The Lexicon of Indoor Rowing Terminology

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plummy
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The Lexicon of Indoor Rowing Terminology

Post by plummy » Sun Dec 07, 2014 4:00 pm

For many of us old hands the use of terminology and jargon is second nature but can be daunting to someone new to either the team or this sport of ours. It has been requested a number of times that a reference list be put together so anyone baffled by phrases or combinations of numbers and letters can hopefully get an understanding of what it all means.
I'm putting this together as a work in progress (i.e. I will edit this post by adding more over the next few days as time allows). Please don't charge in with a load of extra posts as it will dilute the list if they are in separate post locations. If you want to add a suggestion, please PM me and if it wasn't already on my "to be added" list I will do.
(Remember - this list will grow so please don't assume I've missed it, I may just have not got round to typing it yet)

Equipment
C2/Erg/Ergo/Ergometer/Rower/Metal Mistress/Truth Machine:
All names for the Concept 2 indoor rowing machine. Concept 2 started in 1981 with the model "A" and currently offer the model "D" or "E" as the main choices. There are other choices such as the Dynamic and the Ski-erg which are based on the same principles but for Free Spirits use standard machine is the only choice.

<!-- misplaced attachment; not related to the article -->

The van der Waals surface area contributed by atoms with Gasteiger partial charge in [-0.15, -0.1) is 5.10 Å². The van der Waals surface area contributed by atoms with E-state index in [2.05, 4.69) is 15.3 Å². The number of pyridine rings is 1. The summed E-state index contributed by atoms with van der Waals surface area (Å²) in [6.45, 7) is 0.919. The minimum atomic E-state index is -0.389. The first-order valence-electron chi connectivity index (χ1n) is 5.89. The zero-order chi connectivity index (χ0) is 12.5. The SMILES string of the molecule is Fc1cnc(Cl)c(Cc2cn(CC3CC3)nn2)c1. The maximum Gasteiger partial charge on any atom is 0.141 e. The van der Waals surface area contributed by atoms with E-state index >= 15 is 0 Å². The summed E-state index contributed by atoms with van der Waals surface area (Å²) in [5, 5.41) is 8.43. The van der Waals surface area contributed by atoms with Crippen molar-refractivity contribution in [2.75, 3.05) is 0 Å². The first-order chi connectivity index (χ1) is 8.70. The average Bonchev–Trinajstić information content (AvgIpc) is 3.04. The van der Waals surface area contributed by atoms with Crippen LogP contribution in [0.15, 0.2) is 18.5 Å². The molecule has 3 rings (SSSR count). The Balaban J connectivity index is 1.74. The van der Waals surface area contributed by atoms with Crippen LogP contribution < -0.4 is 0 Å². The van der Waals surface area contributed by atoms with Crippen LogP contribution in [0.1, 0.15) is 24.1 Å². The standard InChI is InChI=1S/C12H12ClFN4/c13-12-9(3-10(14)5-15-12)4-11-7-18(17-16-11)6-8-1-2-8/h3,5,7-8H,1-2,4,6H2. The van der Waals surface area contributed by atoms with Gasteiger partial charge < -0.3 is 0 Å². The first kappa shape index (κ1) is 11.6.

PM
Performance Monitor - the screen you look at whilst rowing and displays/records your workout. The PM2 is still found on older machines (and many gym machines) but has limited functionality. Surpassed by the PM3, then the PM4 and very recently the PM5, the functionality has increased to allow complicated rows to be set up, use of heartrate recording and also rowing on-line (over the internet) using software like Rowpro (see Rowpro)

Slides/Sliders
A sliding metal frame with elasticated cords that the C2 sits on to accurately simulate the "feel" of rowing on water. Not allowed to be used for most events but is allowable for disabled rowers.
Edit: recently they have been part of a heated debate as they ARE allowed for world record times/distance with the exception of 2000m. As you do not have to move your body weight on slides like you do on an erg, it is estimated they give you a split advantage of 1~2s. That said, you need a tidy technique to use them.

Rowpro